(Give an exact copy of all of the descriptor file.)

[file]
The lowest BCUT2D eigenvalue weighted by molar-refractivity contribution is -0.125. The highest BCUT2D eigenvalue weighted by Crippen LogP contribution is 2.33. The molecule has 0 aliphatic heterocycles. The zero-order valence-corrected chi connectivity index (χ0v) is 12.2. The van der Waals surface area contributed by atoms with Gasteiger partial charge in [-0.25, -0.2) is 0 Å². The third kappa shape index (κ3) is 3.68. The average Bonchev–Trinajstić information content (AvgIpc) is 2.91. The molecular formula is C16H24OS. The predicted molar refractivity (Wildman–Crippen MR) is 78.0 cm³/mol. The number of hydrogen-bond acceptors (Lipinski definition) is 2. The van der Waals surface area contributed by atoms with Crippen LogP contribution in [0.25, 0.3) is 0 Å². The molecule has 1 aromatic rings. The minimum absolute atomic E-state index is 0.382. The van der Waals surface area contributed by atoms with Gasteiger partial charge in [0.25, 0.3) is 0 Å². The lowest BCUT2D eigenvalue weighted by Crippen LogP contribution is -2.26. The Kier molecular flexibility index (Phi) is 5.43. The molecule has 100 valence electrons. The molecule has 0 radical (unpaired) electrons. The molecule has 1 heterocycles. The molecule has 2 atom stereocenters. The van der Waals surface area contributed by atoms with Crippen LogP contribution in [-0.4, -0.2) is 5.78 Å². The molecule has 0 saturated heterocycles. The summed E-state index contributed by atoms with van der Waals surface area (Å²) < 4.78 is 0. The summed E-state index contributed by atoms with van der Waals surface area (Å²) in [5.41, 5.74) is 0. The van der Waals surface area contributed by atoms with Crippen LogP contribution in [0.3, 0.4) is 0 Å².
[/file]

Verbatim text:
The lowest BCUT2D eigenvalue weighted by molar-refractivity contribution is -0.125. The highest BCUT2D eigenvalue weighted by Crippen LogP contribution is 2.33. The molecule has 0 aliphatic heterocycles. The zero-order valence-corrected chi connectivity index (χ0v) is 12.2. The van der Waals surface area contributed by atoms with Gasteiger partial charge in [-0.25, -0.2) is 0 Å². The third kappa shape index (κ3) is 3.68. The average Bonchev–Trinajstić information content (AvgIpc) is 2.91. The molecular formula is C16H24OS. The predicted molar refractivity (Wildman–Crippen MR) is 78.0 cm³/mol. The number of hydrogen-bond acceptors (Lipinski definition) is 2. The van der Waals surface area contributed by atoms with Crippen LogP contribution in [0.25, 0.3) is 0 Å². The molecule has 1 aromatic rings. The minimum absolute atomic E-state index is 0.382. The van der Waals surface area contributed by atoms with Gasteiger partial charge in [0.25, 0.3) is 0 Å². The lowest BCUT2D eigenvalue weighted by Crippen LogP contribution is -2.26. The Kier molecular flexibility index (Phi) is 5.43. The molecule has 100 valence electrons. The molecule has 0 radical (unpaired) electrons. The molecule has 1 heterocycles. The molecule has 2 atom stereocenters. The van der Waals surface area contributed by atoms with Crippen LogP contribution in [-0.4, -0.2) is 5.78 Å². The molecule has 0 saturated heterocycles. The summed E-state index contributed by atoms with van der Waals surface area (Å²) < 4.78 is 0. The summed E-state index contributed by atoms with van der Waals surface area (Å²) in [5.41, 5.74) is 0. The van der Waals surface area contributed by atoms with Crippen LogP contribution in [0.3, 0.4) is 0 Å².